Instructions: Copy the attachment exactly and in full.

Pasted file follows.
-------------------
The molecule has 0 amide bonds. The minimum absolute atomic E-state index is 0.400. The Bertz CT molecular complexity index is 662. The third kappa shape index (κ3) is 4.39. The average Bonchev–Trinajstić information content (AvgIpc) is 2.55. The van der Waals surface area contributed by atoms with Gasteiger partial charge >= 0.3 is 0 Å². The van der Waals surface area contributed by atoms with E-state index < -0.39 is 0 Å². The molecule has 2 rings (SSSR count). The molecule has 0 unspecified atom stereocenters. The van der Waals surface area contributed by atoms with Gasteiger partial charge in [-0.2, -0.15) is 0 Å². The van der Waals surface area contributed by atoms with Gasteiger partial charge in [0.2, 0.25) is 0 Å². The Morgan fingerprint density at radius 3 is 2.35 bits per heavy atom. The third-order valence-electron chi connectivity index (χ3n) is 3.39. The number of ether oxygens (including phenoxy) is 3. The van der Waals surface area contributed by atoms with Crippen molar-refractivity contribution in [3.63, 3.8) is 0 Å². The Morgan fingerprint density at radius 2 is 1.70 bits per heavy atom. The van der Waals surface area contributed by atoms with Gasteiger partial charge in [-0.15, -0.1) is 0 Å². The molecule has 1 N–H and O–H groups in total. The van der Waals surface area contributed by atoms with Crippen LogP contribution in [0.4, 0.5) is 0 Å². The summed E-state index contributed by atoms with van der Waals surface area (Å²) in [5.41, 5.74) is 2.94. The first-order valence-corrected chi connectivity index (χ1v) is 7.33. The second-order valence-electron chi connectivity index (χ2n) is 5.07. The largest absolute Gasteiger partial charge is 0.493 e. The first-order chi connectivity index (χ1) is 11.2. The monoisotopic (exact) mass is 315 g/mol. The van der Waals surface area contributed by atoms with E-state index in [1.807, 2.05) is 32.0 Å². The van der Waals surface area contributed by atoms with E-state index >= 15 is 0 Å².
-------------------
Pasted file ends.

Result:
The molecule has 0 amide bonds. The minimum absolute atomic E-state index is 0.400. The Bertz CT molecular complexity index is 662. The third kappa shape index (κ3) is 4.39. The average Bonchev–Trinajstić information content (AvgIpc) is 2.55. The van der Waals surface area contributed by atoms with Gasteiger partial charge >= 0.3 is 0 Å². The van der Waals surface area contributed by atoms with E-state index < -0.39 is 0 Å². The molecule has 2 rings (SSSR count). The molecule has 0 unspecified atom stereocenters. The van der Waals surface area contributed by atoms with Gasteiger partial charge in [-0.2, -0.15) is 0 Å². The van der Waals surface area contributed by atoms with Gasteiger partial charge in [0.2, 0.25) is 0 Å². The Morgan fingerprint density at radius 3 is 2.35 bits per heavy atom. The third-order valence-electron chi connectivity index (χ3n) is 3.39. The number of ether oxygens (including phenoxy) is 3. The van der Waals surface area contributed by atoms with Crippen molar-refractivity contribution in [3.63, 3.8) is 0 Å². The Morgan fingerprint density at radius 2 is 1.70 bits per heavy atom. The van der Waals surface area contributed by atoms with Gasteiger partial charge in [-0.15, -0.1) is 0 Å². The molecule has 1 N–H and O–H groups in total. The van der Waals surface area contributed by atoms with Crippen LogP contribution in [0.4, 0.5) is 0 Å². The summed E-state index contributed by atoms with van der Waals surface area (Å²) in [5.41, 5.74) is 2.94. The first-order valence-corrected chi connectivity index (χ1v) is 7.33. The second-order valence-electron chi connectivity index (χ2n) is 5.07. The largest absolute Gasteiger partial charge is 0.493 e. The first-order chi connectivity index (χ1) is 11.2. The monoisotopic (exact) mass is 315 g/mol. The van der Waals surface area contributed by atoms with E-state index in [1.807, 2.05) is 32.0 Å². The van der Waals surface area contributed by atoms with E-state index >= 15 is 0 Å².